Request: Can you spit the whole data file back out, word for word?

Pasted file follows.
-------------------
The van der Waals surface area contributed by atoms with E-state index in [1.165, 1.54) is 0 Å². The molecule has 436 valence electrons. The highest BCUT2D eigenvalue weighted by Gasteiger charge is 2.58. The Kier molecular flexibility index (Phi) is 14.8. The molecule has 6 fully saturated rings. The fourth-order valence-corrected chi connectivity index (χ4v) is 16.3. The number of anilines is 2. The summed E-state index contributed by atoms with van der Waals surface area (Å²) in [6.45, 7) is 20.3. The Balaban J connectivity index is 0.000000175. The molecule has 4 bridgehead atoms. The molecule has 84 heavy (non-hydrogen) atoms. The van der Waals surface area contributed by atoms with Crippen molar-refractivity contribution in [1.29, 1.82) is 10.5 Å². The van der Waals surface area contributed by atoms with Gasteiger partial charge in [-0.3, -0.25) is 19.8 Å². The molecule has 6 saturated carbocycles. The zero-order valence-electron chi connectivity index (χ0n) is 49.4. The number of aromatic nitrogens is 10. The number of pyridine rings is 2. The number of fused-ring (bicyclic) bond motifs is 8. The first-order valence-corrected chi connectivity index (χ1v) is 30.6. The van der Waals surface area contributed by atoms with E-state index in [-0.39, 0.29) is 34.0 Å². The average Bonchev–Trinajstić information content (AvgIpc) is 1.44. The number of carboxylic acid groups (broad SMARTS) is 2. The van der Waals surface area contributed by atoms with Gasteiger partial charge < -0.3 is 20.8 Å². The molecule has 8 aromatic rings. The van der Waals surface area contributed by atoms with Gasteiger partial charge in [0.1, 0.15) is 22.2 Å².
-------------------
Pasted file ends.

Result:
The van der Waals surface area contributed by atoms with E-state index in [1.165, 1.54) is 0 Å². The molecule has 436 valence electrons. The highest BCUT2D eigenvalue weighted by Gasteiger charge is 2.58. The Kier molecular flexibility index (Phi) is 14.8. The molecule has 6 fully saturated rings. The fourth-order valence-corrected chi connectivity index (χ4v) is 16.3. The number of anilines is 2. The summed E-state index contributed by atoms with van der Waals surface area (Å²) in [6.45, 7) is 20.3. The Balaban J connectivity index is 0.000000175. The molecule has 4 bridgehead atoms. The molecule has 84 heavy (non-hydrogen) atoms. The van der Waals surface area contributed by atoms with Crippen molar-refractivity contribution in [1.29, 1.82) is 10.5 Å². The van der Waals surface area contributed by atoms with Gasteiger partial charge in [-0.3, -0.25) is 19.8 Å². The molecule has 6 saturated carbocycles. The zero-order valence-electron chi connectivity index (χ0n) is 49.4. The number of aromatic nitrogens is 10. The number of pyridine rings is 2. The number of fused-ring (bicyclic) bond motifs is 8. The first-order valence-corrected chi connectivity index (χ1v) is 30.6. The van der Waals surface area contributed by atoms with E-state index in [-0.39, 0.29) is 34.0 Å². The average Bonchev–Trinajstić information content (AvgIpc) is 1.44. The number of carboxylic acid groups (broad SMARTS) is 2. The van der Waals surface area contributed by atoms with Gasteiger partial charge < -0.3 is 20.8 Å². The molecule has 8 aromatic rings. The van der Waals surface area contributed by atoms with Gasteiger partial charge in [0.1, 0.15) is 22.2 Å².